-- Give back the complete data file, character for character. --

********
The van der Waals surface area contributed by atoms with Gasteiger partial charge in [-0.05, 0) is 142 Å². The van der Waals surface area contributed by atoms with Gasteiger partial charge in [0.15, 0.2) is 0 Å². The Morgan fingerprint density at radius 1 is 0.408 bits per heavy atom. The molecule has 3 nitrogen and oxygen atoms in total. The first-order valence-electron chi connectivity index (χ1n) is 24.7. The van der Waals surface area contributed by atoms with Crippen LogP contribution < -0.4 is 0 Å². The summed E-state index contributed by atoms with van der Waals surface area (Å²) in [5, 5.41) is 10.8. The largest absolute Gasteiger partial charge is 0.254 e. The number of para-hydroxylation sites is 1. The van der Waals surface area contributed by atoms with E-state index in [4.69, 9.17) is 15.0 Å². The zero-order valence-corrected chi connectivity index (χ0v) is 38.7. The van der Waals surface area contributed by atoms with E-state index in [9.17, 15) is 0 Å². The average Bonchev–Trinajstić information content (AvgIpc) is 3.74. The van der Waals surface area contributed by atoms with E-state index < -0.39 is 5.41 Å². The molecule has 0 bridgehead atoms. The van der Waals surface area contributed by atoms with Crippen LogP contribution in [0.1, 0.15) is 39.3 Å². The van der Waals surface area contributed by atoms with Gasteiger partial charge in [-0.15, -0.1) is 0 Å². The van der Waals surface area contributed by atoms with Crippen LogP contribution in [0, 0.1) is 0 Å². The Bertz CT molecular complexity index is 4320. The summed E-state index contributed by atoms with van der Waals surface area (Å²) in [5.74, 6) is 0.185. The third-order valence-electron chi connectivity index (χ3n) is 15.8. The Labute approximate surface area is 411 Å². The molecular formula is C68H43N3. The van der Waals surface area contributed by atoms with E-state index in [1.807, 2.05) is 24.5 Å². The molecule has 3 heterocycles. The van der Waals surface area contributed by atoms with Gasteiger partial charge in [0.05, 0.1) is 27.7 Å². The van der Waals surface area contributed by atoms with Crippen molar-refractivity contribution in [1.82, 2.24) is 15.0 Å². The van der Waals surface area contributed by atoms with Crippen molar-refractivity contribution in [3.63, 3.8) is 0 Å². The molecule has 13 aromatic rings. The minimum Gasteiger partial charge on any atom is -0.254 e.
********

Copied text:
The van der Waals surface area contributed by atoms with Gasteiger partial charge in [-0.05, 0) is 142 Å². The van der Waals surface area contributed by atoms with Gasteiger partial charge in [0.15, 0.2) is 0 Å². The Morgan fingerprint density at radius 1 is 0.408 bits per heavy atom. The molecule has 3 nitrogen and oxygen atoms in total. The first-order valence-electron chi connectivity index (χ1n) is 24.7. The van der Waals surface area contributed by atoms with Crippen LogP contribution < -0.4 is 0 Å². The summed E-state index contributed by atoms with van der Waals surface area (Å²) in [5, 5.41) is 10.8. The largest absolute Gasteiger partial charge is 0.254 e. The number of para-hydroxylation sites is 1. The van der Waals surface area contributed by atoms with E-state index in [4.69, 9.17) is 15.0 Å². The zero-order valence-corrected chi connectivity index (χ0v) is 38.7. The van der Waals surface area contributed by atoms with E-state index in [9.17, 15) is 0 Å². The average Bonchev–Trinajstić information content (AvgIpc) is 3.74. The van der Waals surface area contributed by atoms with E-state index < -0.39 is 5.41 Å². The molecule has 0 bridgehead atoms. The van der Waals surface area contributed by atoms with Crippen LogP contribution in [0.1, 0.15) is 39.3 Å². The van der Waals surface area contributed by atoms with Gasteiger partial charge in [-0.15, -0.1) is 0 Å². The van der Waals surface area contributed by atoms with Crippen LogP contribution in [0, 0.1) is 0 Å². The Bertz CT molecular complexity index is 4320. The summed E-state index contributed by atoms with van der Waals surface area (Å²) in [5.74, 6) is 0.185. The third-order valence-electron chi connectivity index (χ3n) is 15.8. The Labute approximate surface area is 411 Å². The molecular formula is C68H43N3. The van der Waals surface area contributed by atoms with E-state index in [1.807, 2.05) is 24.5 Å². The molecule has 3 heterocycles. The van der Waals surface area contributed by atoms with Gasteiger partial charge in [0.05, 0.1) is 27.7 Å². The van der Waals surface area contributed by atoms with Crippen molar-refractivity contribution in [1.82, 2.24) is 15.0 Å². The van der Waals surface area contributed by atoms with Crippen molar-refractivity contribution in [3.63, 3.8) is 0 Å². The molecule has 13 aromatic rings. The minimum Gasteiger partial charge on any atom is -0.254 e.